Elon Musk may be a seriously successful business owner, as well as one of the richest people in the world, but at one time he was just a kid like the rest of us.

Or maybe not quite like the rest of us.

Musk, who grew up in South Africa, read voraciously as a child. (He was even known to close out the local library, often finishing as many as two books in a single weekend.) But when he wasn't reading, he could be found leading his brother Kimbal and their cousins on "adventures," as detailed in the new book, Elon Musk: Tesla, SpaceX, and the Quest for a Fantastic Future, by Bloomberg Businessweek journalist Ashlee Vance. 

Vance, who conducted more than 300 interviews and clocked over 50 hours with Musk himself, cites several instances of how the entrepreneur used to save up money to pursue his big dreams. For example, as a child, he and his brother and cousins used to market Easter eggs that they'd decorated themselves to their affluent neighbors--selling them at well over 100 percent of their store value. Musk would also make his own rocket kits by creating chemical compounds and putting them inside canisters, according to Vance, since South Africa wouldn't sell the (then) popular Estes rocket kits at the time.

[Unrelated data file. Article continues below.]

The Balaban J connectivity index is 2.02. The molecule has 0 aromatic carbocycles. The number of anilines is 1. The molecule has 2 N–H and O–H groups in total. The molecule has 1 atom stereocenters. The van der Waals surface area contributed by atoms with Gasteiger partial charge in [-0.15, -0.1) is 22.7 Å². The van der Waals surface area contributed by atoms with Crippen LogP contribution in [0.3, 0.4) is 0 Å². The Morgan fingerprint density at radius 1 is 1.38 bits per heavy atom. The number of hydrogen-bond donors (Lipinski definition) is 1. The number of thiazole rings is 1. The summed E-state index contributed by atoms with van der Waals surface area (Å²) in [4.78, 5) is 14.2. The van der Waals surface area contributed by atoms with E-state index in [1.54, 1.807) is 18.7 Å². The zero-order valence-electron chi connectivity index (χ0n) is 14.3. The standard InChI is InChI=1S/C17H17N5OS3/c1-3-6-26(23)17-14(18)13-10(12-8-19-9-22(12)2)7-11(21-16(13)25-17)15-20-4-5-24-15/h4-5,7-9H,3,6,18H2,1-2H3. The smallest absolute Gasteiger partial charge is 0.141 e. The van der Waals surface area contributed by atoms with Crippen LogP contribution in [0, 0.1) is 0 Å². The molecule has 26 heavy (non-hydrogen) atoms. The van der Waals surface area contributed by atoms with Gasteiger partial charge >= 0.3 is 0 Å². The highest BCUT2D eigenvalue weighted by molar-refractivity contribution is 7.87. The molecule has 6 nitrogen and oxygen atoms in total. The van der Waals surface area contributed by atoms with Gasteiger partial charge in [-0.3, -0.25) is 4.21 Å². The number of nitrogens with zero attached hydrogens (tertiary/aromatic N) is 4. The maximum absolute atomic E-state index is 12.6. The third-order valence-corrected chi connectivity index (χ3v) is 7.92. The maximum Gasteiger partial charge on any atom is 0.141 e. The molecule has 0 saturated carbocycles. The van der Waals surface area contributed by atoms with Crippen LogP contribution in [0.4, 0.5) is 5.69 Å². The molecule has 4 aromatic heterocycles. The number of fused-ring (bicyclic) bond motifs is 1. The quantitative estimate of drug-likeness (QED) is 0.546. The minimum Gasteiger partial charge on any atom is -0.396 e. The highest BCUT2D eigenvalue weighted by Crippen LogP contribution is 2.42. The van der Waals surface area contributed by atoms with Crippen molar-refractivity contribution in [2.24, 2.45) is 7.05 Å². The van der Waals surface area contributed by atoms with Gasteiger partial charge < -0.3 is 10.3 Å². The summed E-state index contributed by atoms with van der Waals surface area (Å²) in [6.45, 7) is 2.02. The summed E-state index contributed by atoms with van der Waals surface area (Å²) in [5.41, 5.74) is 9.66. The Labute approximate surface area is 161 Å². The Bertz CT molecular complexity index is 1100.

Later on, when Musk fled the country for Canada to avoid military duty at the age of 18, he became something of a dilettante, working a series of odd jobs to make ends meet: He farmed in the little-known town of Waldeck, cut logs in Vancouver, and, for a brief stint, he even cleaned out the boiler room of a local lumber mill, earning $18 an hour for tireless grunt work that required him to wear a hazmat suit. 

Musk's wealth has certainly accrued since his days spent dabbling in hourly wage jobs--or half-heartedly decorating Easter eggs--but it's doubtless that same spirit that has helped him get to where he is today.